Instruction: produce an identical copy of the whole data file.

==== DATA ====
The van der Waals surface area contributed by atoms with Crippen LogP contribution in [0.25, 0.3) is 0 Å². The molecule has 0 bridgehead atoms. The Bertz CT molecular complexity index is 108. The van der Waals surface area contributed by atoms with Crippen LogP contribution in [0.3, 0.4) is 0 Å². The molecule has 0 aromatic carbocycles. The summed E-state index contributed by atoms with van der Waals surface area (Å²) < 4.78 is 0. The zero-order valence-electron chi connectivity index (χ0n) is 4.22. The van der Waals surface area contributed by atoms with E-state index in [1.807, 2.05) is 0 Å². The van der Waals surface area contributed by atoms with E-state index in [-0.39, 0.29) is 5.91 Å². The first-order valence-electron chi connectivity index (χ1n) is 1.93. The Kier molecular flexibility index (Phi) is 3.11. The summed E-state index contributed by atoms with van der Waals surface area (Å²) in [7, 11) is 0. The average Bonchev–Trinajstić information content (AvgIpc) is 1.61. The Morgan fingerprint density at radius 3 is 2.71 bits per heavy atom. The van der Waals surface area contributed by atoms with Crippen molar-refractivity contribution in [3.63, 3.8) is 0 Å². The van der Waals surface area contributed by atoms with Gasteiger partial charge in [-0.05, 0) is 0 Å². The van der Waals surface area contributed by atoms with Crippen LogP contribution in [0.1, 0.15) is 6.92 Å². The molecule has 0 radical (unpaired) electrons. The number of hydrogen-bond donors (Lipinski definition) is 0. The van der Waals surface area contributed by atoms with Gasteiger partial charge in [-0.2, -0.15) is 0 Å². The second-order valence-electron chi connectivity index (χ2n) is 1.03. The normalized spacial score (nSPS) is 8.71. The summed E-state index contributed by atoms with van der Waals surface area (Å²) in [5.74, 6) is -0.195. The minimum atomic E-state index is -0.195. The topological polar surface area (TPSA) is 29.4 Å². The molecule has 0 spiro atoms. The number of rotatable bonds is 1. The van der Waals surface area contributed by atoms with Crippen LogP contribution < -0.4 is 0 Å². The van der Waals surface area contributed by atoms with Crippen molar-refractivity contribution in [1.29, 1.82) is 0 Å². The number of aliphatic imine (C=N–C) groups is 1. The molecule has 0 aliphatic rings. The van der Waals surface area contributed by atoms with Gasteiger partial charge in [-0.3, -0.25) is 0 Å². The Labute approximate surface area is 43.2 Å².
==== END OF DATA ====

The van der Waals surface area contributed by atoms with Crippen LogP contribution in [0.25, 0.3) is 0 Å². The molecule has 0 bridgehead atoms. The Bertz CT molecular complexity index is 108. The van der Waals surface area contributed by atoms with Crippen LogP contribution in [0.3, 0.4) is 0 Å². The molecule has 0 aromatic carbocycles. The summed E-state index contributed by atoms with van der Waals surface area (Å²) < 4.78 is 0. The zero-order valence-electron chi connectivity index (χ0n) is 4.22. The van der Waals surface area contributed by atoms with E-state index in [1.807, 2.05) is 0 Å². The van der Waals surface area contributed by atoms with E-state index in [-0.39, 0.29) is 5.91 Å². The first-order valence-electron chi connectivity index (χ1n) is 1.93. The Kier molecular flexibility index (Phi) is 3.11. The summed E-state index contributed by atoms with van der Waals surface area (Å²) in [7, 11) is 0. The average Bonchev–Trinajstić information content (AvgIpc) is 1.61. The Morgan fingerprint density at radius 3 is 2.71 bits per heavy atom. The van der Waals surface area contributed by atoms with Crippen molar-refractivity contribution in [3.63, 3.8) is 0 Å². The van der Waals surface area contributed by atoms with Gasteiger partial charge in [-0.05, 0) is 0 Å². The van der Waals surface area contributed by atoms with Crippen LogP contribution in [0.1, 0.15) is 6.92 Å². The molecule has 0 radical (unpaired) electrons. The number of hydrogen-bond donors (Lipinski definition) is 0. The van der Waals surface area contributed by atoms with Gasteiger partial charge in [-0.2, -0.15) is 0 Å². The second-order valence-electron chi connectivity index (χ2n) is 1.03. The normalized spacial score (nSPS) is 8.71. The summed E-state index contributed by atoms with van der Waals surface area (Å²) in [5.74, 6) is -0.195. The minimum atomic E-state index is -0.195. The topological polar surface area (TPSA) is 29.4 Å². The molecule has 0 spiro atoms. The number of rotatable bonds is 1. The van der Waals surface area contributed by atoms with Crippen LogP contribution < -0.4 is 0 Å². The van der Waals surface area contributed by atoms with Crippen molar-refractivity contribution in [1.29, 1.82) is 0 Å². The number of aliphatic imine (C=N–C) groups is 1. The molecule has 0 aliphatic rings. The van der Waals surface area contributed by atoms with Gasteiger partial charge in [-0.3, -0.25) is 0 Å². The Labute approximate surface area is 43.2 Å².